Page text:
4. Results

4.1. Crop Yield for Ebonyi State

The yields for the arable crops in metric tons for the entire state are presented in Table 1. Results show that maize yield in 1988 was 2.78 m/ton and cassava, 10.11 m/ton but in 1998 maize yield dropped to 2.18 m/ton and cassava increased to 12.50 m/ton, while in 2008 maize yield decreased further to 2.07 m/ton and cassava increased to 15.00 m/ton, and in the last study year (2017) maize yield increased to 4.85 m/ton and cassava decreased to 13.75 m/ton.

4.2. Soil Physical Properties in Ebonyi State

Soil physical properties in Ebonyi State are presented in Table 2. Results showed that at 0 - 20 cm depth, CS, FS, TS and Si ranged from 100 - 150, 230 - 510, 330 - 660, and 220 - 500 g/kg respectively in the three studied location (Akaeze, Agbaja and Ikwo). The clay content ranged from 90 - 170 g/kg while bulk density ranged from 1.22 - 1.30 g/cm3. Total porosity was within the range of 50.94% - 53.96% while moisture content ranged from 18.22% - 20.03%. FC, PWP and AWC ranged from 0.23 - 0.25, 0.111 - 0.126, and 0.118 - 0.122 g/kg respectively.

Table 2. Physical properties of soils of Ebonyi State.

SE = standard error, CV = Coefficient of variation. CV rating: 0 - 15 = low, 15 - 35 = medium, <35 = high.

There was medium variation in the CS and Cl, content in the three locations and low variations in Bulk density, total porosity, moisture content field capacity, permanent wilting point and AWC while high variations were observed in FC, TS and Si.

At 20 - 40 cm depth, CS, FS, TS and Si ranged from 75 - 230, 200 - 400, 290 g/kg respectively. Clay content ranged from 110 - 190 g/kg while bulk density in the three locations ranged within 1.38 - 1.43 g/cm3. Soil total porosity and moisture content ranged from 46.03% - 47.92% and 18.42% - 20.86%, respectively. Filed capacity, PWP and AWC ranged from 0.234 - 0.311, 0.089 - 0.123 and 0.124 - 0.188 g/kg respectively. There were low variations in bulk density, total porosity, moisture content, FC and PWP while there were moderated variations in FS, Cl, and AWC. High variations were observed in CS, TS, and Si. Comparing the two sampling depth, there were low variability in the Cl, bulk density, total porosity, moisture content, FC, and PWP while medium variability occurred in AWC and high variability occurred in CS, FS, FS and Si. These variations in the physical properties in the three locations could be attributed to parent materials, climatic influences and land management.

4.3. Soil Chemical Properties in Ebonyi State

The chemical properties of soil in Akaeze, Agbaja and Ikwo in Ebonyi State are presented in Table 3. Results showed that at 0 - 20 cm depth, the soils are acidic with Ph in water ranging from 3.8 to 4.4 and 4.7 - 5.3 in KCl. Organic carbon ranged from 9.20 - 26.6 g/kg while total nitrogen ranged from 1.1 - 2.5 g/kg. Exchangeable bases were low with total exchangeable bases ranging from 2.9 - 3.41 cmol/kg. Total exchangeable acidity in the three locations ranged from 2.14 - 6.66 cmol/kg while the effective cation exchange capacity was highest at Ikwo location. ACEC ranged from 0 - 15.82 cmol/kg. Base saturation was had the highest value at Akaeze location and ranged from 33.86% - 57.53%. Available phosphorus ranged from 3.2 - 16.3 mg/kg. At 20 - 40 cm sampling depth, there was a decrease in the value of soil pH when compared to 0 - 20 cm sampling depth. Organic carbon ranged from 8.80 - 14.8 g/kg. Total N was low and ranged from 0.6 - 0.9 g/kg. Exchangeable cations (Ca, Mg, K and Na) were low with the highest total exchangeable bases found at Ikwo location. Total exchangeable acidity ranged from 1.94 - 6.60 cmol/kg. Highest effective cation exchange capacity was found at Ikwo location and ranged from 3.06 - 8.84 cmol/kg Akaeze had the highest value of AECE (14.60 cmol/kg) base saturation (39.0%). Available P ranged from 1.2 - 12.8 mg/kg.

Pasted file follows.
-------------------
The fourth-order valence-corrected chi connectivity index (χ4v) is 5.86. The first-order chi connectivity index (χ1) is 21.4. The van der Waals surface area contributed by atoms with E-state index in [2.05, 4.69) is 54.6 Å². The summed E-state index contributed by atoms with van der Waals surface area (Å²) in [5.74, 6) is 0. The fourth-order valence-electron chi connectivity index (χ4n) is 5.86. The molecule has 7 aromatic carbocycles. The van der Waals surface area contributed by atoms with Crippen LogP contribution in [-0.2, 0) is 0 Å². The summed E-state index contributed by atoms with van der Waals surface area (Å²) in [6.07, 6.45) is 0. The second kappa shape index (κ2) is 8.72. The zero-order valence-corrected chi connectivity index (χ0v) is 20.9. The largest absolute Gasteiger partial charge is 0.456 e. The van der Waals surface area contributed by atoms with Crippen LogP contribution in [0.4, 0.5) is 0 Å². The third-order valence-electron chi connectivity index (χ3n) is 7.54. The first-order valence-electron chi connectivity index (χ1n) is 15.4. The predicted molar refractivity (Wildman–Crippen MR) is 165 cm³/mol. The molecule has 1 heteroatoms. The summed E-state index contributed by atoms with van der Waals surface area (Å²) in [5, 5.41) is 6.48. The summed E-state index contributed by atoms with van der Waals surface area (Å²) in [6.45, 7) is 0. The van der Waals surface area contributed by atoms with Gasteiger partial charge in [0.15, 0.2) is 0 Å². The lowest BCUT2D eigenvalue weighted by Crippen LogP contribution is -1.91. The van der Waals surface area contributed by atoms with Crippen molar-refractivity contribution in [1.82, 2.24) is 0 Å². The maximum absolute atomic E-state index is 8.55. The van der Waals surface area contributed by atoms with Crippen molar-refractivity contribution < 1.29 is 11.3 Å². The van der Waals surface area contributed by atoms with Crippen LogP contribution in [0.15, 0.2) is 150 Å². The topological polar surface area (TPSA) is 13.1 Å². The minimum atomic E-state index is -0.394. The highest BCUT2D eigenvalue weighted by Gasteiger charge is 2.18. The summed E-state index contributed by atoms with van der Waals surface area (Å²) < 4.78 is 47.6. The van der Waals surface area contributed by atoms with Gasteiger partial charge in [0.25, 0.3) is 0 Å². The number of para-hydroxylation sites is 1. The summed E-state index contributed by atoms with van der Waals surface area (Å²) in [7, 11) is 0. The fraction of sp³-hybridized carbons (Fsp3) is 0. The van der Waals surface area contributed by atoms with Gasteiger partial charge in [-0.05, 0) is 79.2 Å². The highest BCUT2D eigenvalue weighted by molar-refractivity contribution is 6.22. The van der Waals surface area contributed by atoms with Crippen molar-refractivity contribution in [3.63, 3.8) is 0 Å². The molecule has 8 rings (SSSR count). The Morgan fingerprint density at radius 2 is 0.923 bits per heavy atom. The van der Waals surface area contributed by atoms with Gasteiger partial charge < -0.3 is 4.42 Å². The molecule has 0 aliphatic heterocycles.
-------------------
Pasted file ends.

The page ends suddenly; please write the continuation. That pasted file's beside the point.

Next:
According to [15], at 0 - 20 cm depth, there were low variability in soil pH and exchangeable H while there were medium variation in exchangeable Ca, and base saturation. High variability occurred in OC, OM, total N, exchangeable Mg, K, Na, TEA, TEB, ACEC, and available P. At 20 - 40 cm depth, low variations occurred in soil pH, medium variability was observed in organic matter and organic carbon, total N, exchangeable Na, TEB, ACEC and base saturation while other chemical properties exhibited high variability. As was noted in soil physical properties, at 0 - 40 cm depth, there were variations in soil chemical properties.

Table 3. Chemical properties of soils of Ebonyi State.

4.4. Soil Physical Properties of Akaeze in Ebonyi State

The physical properties of soil in Akaeze are presented in Table 4. Results showed that there is an increase in the coarse sand (CS), fine sand (FS), total sand (FS) and clay (CL) content down the pit. The mean value of CS, FS, TS and Cl were 168, 225, 393, and 350 g/kg respectively. The textural class of the soil from A to Bt2 horizon was clay loam. There was a decrease in the bulk density and an increase in soil total porosity down the epipedon. Moisture content (Ǿm), field capacity (FC), permanent wilting point (PWP) and AWC did not follow a particular sequence. There were low variations on soil bulk density, total porosity, moisture content, filed capacity and PWP within the horizon. Medium variations were observed in total sand (TS) and AWC while high variations occurred in the coarse sand, fine sand and silt fraction.